"We don't stop playing because we grow old; we grow old because we stop playing." - George Bernard Shaw
  • ElmozElmoz Posts: 30
    Fairygirl said:
    @Gaijin - if it's a big border with lots of plants, you could save yourself a lot of effort by just adding compost around the plants as a mulch.
    I would certainly do this if I didn't want to swap plants around into different borders and change their positions within the border. I didn't do any mulching last year because I didn't have any compost. In March I got some shredded tree branches and used those as a mulch but they just went mouldy and made it the borders look messy. Maybe if I'd done it in Autumn it would have been ok. I think someone else might have mentioned this Autumn mulching with wood chip and posted a link about it - the James Wong one in the Telegraph.
  • ObelixxObelixx Vendée, Western FrancePosts: 27,628
    Wood chip wold for mulching is usually chipped bark and decorative in the sense that it has a good colour and is graded to size and has been stored a while to make sure it has no nasty pathogens.   It's usually sourced from conifers with pine being the quickest to rot down and cedar being the longest lasting.

    Shredded tree branches could be anything and you also run the risk of introducing honey fungus to your garden if you don't know it's clean.    
    "We don't stop playing because we grow old; we grow old because we stop playing." - George Bernard Shaw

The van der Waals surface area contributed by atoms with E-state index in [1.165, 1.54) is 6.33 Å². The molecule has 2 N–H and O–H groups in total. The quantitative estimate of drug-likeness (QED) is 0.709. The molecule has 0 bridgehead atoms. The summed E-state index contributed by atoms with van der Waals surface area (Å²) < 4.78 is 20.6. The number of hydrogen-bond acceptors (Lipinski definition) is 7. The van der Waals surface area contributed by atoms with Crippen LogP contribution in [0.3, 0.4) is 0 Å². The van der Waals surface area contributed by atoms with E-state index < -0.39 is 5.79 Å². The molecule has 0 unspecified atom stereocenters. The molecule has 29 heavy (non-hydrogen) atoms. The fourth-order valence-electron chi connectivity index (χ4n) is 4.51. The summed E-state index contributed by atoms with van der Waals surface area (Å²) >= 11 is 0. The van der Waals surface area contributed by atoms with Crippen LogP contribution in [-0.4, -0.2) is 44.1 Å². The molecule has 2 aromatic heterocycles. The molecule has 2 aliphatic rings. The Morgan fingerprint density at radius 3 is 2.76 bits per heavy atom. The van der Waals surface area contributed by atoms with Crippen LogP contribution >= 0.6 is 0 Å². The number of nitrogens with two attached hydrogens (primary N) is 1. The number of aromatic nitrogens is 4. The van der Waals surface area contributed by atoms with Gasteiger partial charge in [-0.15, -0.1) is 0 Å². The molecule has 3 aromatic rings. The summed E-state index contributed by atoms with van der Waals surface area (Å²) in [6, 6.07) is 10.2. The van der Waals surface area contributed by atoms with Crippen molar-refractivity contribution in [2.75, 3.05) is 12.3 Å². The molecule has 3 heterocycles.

• ElmozElmoz Posts: 30
    I applied a 10-15cm layer over the surface of beds containing both mature shrubs and smaller herbaceous plants in the autumn. Then, when I scraped the surface of the mulch the next spring I found that the compacted London clay I had struggled with for years was, as if by magic, a friable, dark crumb
    Nowhere in the article does it say people have to purchase a specific type of wood chip. Are you saying it is the beyond the means of your average gardener to produce such a material on their own by just shredding tree branches?
  • ObelixxObelixx Vendée, Western FrancePosts: 27,628
    Two different media.  Chipped bark is just that whereas chipped wood is the whole branch/tree and can be risky if you don't know the health of the wood source.   If it worked for yu fine but there are caveats of which you need to be aware.

    We have made our own wood chippings from ash trees we have had cut down because they were too close to the house and shedding branches in every storm.  They may well have been suffering from ash dieback, a relatively new disease, so we have composted them for nearly 3 years before putting them anywhere near our beds.

    In the meantime we bought in a shipment of organic horse poo to improve our soil because there have been widespread cases in recent years of manures and composts being contaminated by aminopyralid, a selective weedkiller used on pastures and then turning up in allotments and gardens where the resulting "harvest' has been sold for soil improvement.   Failed crops all round.



    "We don't stop playing because we grow old; we grow old because we stop playing." - George Bernard Shaw